He noted that the US Preventive Services Task Force (USPSTF) now recommends HPV testing alone for most age groups. The USPSTF issued new draft guidelines a few months ago, in which the USPSTF stated that testing for high-risk HPV strains alone is now recommended as an alternative to cytology or Pap screening alone beginning at age 30 years. Cotesting is no longer recommended.

As in its previous guidelines, issued in 2012, the USPSTF continues to recommend that women aged 21 to 29 years undergo Pap screening every 3 years.

The recommendations for women aged 30 to 65 years were changed because the existing literature shows that screening with cytology alone and testing for high-risk strains of HPV alone "offer a reasonable balance between benefits and harms" in this age group, wrote the authors of the draft guideline.

Dr Schiffman welcomed the move but pointed out that this is a draft guideline and has yet to be finalized, and that the comment period for this draft closed only recently, on October 9.

Dr Schiffman pointed that there are "a lot of disruptive aspects from backing away from Pap smears and using HPV alone. It's not that simple, as it requires a lot of regulatory and structural changes.

"But it's certainly the direction that the world is heading," he said. "You can do self-sampling with an HPV test that's as good as clinician collected. To reach the hundreds of millions of women, it's just not really feasible in many places to do a speculum exam."

It's certainly the direction that the world is heading. Dr Mark Schiffman

For the United States, Dr Schiffman believes there will eventually be three screening options: the Pap smear, the HPV test, and cotesting.

"The NCI is collaborating with the consensus guidelines group at the American Society for Colposcopy and Cervical Pathology to develop guidelines on screening and management of abnormalities," he added. "This is really what the discussion is about now ― what's state of the art and how to move medicine along."


HPV Test Highly Effective

In their study, Dr Schiffman and his colleagues quantified the detection of cervical precancer and cancer by cotesting as compared with HPV testing alone at Kaiser Permanente Northern California (KPNC), a large integrated healthcare organization. KPNC introduced cotesting every 3 years in 2003. Thus far, 1,208,710 women aged 30 years and older have been tested.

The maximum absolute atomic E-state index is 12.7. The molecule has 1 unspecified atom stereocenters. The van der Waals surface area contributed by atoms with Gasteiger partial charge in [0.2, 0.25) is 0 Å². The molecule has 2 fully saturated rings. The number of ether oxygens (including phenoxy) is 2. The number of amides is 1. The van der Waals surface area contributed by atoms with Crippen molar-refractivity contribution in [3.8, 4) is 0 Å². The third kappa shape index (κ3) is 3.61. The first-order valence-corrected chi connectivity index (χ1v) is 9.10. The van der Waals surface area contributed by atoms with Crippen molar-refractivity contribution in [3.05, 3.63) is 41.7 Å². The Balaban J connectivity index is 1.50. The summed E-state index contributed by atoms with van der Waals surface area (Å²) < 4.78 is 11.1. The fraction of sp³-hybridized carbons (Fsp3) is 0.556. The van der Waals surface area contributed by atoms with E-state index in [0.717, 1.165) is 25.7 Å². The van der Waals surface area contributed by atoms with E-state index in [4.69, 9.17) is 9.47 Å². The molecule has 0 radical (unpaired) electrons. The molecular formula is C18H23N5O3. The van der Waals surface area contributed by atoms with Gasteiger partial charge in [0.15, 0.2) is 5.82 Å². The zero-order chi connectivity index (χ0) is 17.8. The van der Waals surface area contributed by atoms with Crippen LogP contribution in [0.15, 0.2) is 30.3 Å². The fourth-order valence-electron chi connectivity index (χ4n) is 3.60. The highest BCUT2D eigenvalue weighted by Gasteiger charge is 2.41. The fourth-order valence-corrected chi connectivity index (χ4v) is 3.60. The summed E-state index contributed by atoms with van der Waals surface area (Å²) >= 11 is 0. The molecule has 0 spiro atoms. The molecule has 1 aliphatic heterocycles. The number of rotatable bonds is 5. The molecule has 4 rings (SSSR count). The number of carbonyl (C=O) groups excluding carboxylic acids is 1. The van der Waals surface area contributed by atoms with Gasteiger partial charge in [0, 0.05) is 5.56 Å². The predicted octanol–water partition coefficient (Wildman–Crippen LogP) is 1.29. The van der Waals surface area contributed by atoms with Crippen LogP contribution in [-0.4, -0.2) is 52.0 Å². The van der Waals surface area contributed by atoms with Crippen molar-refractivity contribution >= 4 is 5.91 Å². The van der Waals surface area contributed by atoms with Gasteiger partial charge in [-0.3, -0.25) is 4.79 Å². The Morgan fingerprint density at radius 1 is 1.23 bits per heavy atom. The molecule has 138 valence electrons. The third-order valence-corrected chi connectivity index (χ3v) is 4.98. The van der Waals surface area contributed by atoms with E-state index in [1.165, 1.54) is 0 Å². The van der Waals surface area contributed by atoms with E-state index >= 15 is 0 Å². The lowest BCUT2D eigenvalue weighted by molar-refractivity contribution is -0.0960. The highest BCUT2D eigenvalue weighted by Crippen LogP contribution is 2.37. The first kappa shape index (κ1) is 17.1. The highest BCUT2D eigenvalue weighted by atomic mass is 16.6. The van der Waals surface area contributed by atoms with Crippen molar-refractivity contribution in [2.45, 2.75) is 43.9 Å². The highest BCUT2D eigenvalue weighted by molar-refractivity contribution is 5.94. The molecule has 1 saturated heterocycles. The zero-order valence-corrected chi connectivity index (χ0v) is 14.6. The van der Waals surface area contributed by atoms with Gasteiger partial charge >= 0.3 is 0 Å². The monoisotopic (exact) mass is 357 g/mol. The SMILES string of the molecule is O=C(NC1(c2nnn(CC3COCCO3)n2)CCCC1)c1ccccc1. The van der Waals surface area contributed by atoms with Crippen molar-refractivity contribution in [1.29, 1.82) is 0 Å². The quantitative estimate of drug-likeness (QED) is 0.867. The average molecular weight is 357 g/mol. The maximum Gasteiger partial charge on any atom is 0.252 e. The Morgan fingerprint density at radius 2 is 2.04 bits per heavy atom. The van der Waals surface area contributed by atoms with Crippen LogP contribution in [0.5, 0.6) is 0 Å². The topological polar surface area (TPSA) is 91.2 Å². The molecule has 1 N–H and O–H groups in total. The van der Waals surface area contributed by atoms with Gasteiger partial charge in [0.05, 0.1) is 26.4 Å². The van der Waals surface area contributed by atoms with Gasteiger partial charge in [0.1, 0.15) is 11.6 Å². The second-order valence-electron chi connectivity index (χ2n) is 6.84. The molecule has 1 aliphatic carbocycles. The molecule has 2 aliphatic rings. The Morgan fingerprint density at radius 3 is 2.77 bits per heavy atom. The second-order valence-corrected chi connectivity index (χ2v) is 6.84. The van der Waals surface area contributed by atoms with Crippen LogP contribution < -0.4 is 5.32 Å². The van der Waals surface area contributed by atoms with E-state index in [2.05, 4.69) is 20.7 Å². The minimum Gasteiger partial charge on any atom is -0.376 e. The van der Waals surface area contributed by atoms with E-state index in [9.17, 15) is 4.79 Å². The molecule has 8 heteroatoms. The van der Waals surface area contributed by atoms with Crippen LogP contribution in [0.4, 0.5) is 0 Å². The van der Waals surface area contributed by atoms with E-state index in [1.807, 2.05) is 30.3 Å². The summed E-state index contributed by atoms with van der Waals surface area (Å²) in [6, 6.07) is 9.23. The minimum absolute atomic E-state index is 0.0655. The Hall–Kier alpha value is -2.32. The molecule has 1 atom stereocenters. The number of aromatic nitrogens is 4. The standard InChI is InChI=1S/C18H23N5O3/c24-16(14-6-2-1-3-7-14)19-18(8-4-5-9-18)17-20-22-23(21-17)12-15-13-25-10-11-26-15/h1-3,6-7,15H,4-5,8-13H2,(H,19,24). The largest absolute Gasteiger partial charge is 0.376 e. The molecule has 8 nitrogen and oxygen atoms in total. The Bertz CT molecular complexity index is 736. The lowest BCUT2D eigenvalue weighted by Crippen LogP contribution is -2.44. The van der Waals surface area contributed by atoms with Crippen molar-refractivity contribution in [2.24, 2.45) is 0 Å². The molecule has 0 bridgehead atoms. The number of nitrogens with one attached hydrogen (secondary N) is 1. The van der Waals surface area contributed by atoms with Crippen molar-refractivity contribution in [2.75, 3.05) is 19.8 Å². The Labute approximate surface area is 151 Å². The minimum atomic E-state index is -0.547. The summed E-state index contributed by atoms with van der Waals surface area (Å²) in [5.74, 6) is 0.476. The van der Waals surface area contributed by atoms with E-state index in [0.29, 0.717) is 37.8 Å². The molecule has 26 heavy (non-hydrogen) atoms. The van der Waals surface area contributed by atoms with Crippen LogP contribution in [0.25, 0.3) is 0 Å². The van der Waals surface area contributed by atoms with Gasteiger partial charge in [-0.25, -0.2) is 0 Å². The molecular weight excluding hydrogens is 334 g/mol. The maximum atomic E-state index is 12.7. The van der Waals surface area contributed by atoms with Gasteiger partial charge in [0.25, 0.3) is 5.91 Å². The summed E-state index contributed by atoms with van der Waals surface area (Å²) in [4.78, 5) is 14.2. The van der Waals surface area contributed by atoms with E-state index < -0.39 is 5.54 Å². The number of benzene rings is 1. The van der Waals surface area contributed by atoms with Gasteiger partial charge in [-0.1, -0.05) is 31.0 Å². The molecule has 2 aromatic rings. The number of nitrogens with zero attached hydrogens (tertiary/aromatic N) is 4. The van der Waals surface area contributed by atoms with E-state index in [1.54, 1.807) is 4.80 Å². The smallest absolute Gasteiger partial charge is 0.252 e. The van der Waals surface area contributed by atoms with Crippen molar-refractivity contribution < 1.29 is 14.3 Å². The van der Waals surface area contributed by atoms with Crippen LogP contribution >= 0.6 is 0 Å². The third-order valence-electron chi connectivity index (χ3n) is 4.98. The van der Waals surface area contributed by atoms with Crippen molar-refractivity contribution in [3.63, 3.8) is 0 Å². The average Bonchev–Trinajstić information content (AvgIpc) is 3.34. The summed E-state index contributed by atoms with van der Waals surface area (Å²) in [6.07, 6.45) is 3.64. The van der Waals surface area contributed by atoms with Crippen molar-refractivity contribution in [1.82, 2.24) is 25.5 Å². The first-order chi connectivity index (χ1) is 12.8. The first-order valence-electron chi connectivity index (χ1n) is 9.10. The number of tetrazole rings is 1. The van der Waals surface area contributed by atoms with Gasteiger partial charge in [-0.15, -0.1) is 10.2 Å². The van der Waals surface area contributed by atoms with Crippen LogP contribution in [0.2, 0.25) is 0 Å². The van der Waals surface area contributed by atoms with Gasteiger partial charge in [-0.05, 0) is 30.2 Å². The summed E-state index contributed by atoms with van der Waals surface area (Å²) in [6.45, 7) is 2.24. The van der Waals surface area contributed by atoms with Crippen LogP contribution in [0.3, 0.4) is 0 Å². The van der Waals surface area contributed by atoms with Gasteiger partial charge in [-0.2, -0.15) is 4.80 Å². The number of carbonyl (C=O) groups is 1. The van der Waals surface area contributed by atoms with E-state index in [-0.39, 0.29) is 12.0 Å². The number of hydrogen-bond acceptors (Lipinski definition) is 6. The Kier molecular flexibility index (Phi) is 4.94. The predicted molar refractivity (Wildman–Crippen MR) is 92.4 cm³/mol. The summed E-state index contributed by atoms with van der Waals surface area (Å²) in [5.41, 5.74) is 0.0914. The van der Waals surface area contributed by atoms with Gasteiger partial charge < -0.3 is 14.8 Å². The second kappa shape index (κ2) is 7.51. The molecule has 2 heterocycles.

The authors examined screening histories that preceded detection of both cervical cancers (n = 623) and precancers (n = 5369) to assess the relative contribution of the Pap test and HPV test components in identifying cases.

Overall, prediagnostic HPV testing results (76.7%) were more likely to be positive and thus more clinically sensitive as compared to cytology results (59.1%, P < .001 for paired comparison) for cancer diagnosis. The majority (82.6%) of all prediagnostic cotest results were positive by HPV testing or cytology, whereas only 5.9% were positive by cytology alone and negative by HPV testing.

For precancers, prediagnostic HPV testing (83.8%) was more likely to be positive than cytology (61.9%, P < .001); 87.3% of prediagnostic cotests were positive by HPV and/or cytology; 3.5% of cotests were positive by cytology and negative by HPV testing.

Compared to cytology, HPV testing was more likely to be positive prior to cervical intraepithelial neoplasia 3 (83.9% vs 62.8%, P < .001) and adenocarcinoma in situ (82.2% vs 53.2%, P < .001).

However, the authors observed that an increasing percentage of cancers were cytology positive/HPV negative in cases of more severe stage (5.1% for localized, 11.8% for regional, and 17.2% for distant spread). This trend was opposite for HPV positive/cytology negative cases (10.2% for localized, 6.5% for regional, and 0.0% for distant) (P trend = .002).

Therefore, with respect to the last cotest before diagnosis, HPV testing appeared more sensitive for detecting localized cancer (90.7% vs 85.6%, = .02) and marginally less sensitive for distant disease (51.7% vs 69.0%, P = .06) vs cytology.

The analysis was supported through the Intramural Research Program of the National Cancer Institute. Coauthor Philip E. Castle, MD, received partial support by the Intergovernmental Personnel Act mobility program.

J Natl Cancer Inst. Published online November 14, 2017. Abstract